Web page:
Renovation & Design

Test windows with garden hose to find leaks

Question: I have a newer window that leaks when there is rain and an east wind blowing onto the front of the house. The company that installed the windows has looked at it and said it is not the window. I cannot identify any source for the leak. How do I find someone who can fix this? —Alan B.

Answer: Determining the cause of a window leak can be one of the trickier problem-solving inspections that I perform, which may only be possible with several trial and error tests. Remediation will often require removal and reinstallation by an experienced, independent window installer, or carpenter, to fully diagnose and remedy the problem, especially with newly installed windows.

One of the most common complaints with new homes, and with a very popular retro-fit, is leaking of newly installed windows. With new construction there may be several possibilities, most of which lead to an error or defect in installation. This may include the absence or improper installation of window flashing, which is critical over top of new windows. The flashing has to be properly installed with the housewrap to prevent water leaking behind the flashing. This may also be a function of the type of siding installed around the window. Common stucco may shrink away from the window frame or brick mould, over time, leaving a gap that could allow wind-blown rain to penetrate the area around the window.

Another common issue with new windows is lack of familiarity with newer siding types that may be installed afterwards. Every year there are new types of rigid siding coming on the market, with cement-board siding very popular. Each manufacturer has different specifications for installation, especially at joints, ends, and around doors and windows. Some versions require flexible caulking to seal the gaps, while others do not want these areas to be sealed. Some types of newer sidings have joiners and mouldings that should be used in these areas, which may not have been included. If these are an integral part of the siding installation, and are left out, potential leakage may occur. Personal investigation may be your first step, as many manufacturers have these details well documented on their websites. So, checking to see if any new siding materials were properly installed around your new window may yield an answer.

Since your home was already existing it can be assumed that it is older and the new window replaced one that was deteriorated or rotten. If the older wood frame was still in good condition, then a box unit may have been custom made to fit in the older frame. Removal of the original window sash and trim would have been necessary, but not the frame and brick moulding. In that situation, it is less likely to have a leak, as the original frame, siding, and flashing should remain untouched. If the entire window assembly was removed, then the exterior sheathing and wall framing would have been exposed and improper installation is the likely culprit. This could include missing or minimal foam insulation between the studs and the window frame, gaps between the older flashing and the new window brick mould, or several other errors. Most of those types of defects will lead to leakage around the window, especially on windy days.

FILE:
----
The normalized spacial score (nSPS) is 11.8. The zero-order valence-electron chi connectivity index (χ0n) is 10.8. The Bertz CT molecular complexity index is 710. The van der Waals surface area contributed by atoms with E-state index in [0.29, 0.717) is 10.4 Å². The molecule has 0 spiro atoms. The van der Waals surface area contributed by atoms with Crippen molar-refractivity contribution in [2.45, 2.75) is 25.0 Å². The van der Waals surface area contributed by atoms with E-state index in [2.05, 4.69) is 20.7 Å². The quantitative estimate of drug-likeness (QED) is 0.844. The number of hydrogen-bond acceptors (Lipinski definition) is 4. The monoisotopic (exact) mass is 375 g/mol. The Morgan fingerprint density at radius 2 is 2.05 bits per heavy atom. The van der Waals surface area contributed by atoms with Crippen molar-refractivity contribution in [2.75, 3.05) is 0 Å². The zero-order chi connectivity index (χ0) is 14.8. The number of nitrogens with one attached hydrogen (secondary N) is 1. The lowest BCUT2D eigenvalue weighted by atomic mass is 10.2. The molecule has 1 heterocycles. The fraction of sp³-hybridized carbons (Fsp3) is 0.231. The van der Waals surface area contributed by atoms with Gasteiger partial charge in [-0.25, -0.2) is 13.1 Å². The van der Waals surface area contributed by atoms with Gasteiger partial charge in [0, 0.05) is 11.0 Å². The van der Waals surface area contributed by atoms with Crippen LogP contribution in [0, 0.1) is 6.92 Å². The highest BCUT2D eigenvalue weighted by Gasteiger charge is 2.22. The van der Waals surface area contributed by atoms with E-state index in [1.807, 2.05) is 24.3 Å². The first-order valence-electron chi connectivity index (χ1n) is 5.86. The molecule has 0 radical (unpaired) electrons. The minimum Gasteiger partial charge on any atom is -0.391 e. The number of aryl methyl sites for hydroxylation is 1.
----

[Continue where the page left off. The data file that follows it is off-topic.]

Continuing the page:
The way to initially attempt to diagnose the problem is to locate the point of entry of the rainwater. This may be possible by simulating the east wind-blown rain with a garden hose. Spraying water on and around the window from the same direction may duplicate the intrusion. If that works, the next step is to do the hose test in individual areas to narrow down the spot where the water first enters the wall assembly. Further investigation of that specific area, if located, should yield the answer to your leakage issue. This may require removal of the window casing on the interior of the wall, to look for gaps that are allowing the rain to penetrate. Once located, the problem should be solvable with additional flashing, caulking, or blown-in foam insulation in the appropriate area or areas.

If the water test is inconclusive, or the leakage location cannot be found, removal of the window may be the only alternative. If there is newer siding around the window, this may be quite difficult without damaging the new material. If the original siding has not been disturbed, the temporary removal should be much simpler and the defect likely identifiable once the window is taken out. The final piece of the puzzle may be that the window itself is indeed the source of the leakage. That could be due to a damaged weatherstrip, misaligned hardware, shipping blocks not removed, or other manufacturing defect. In that case, the hose test sprayed directly on the window surface, from several angles, should show up the defective window. If that can be reasonably proven, the manufacturer should be on the hook to fix the defect, or supply you with a new non-leaking unit.

Figuring out why a newer window is leaking can often only be identified with several water tests and partial removal of the trim, and/or window, to locate the defect. An experienced red seal carpenter, or independent window installer, should be able to determine whether there is a defect in the installation or the window, itself.

Ari Marantz is the owner of Trained Eye Home Inspection Ltd. and a Registered Home Inspector (RHI)( Questions can be emailed to the address below. Ari can be reached at 204-291-5358 or check out his website at


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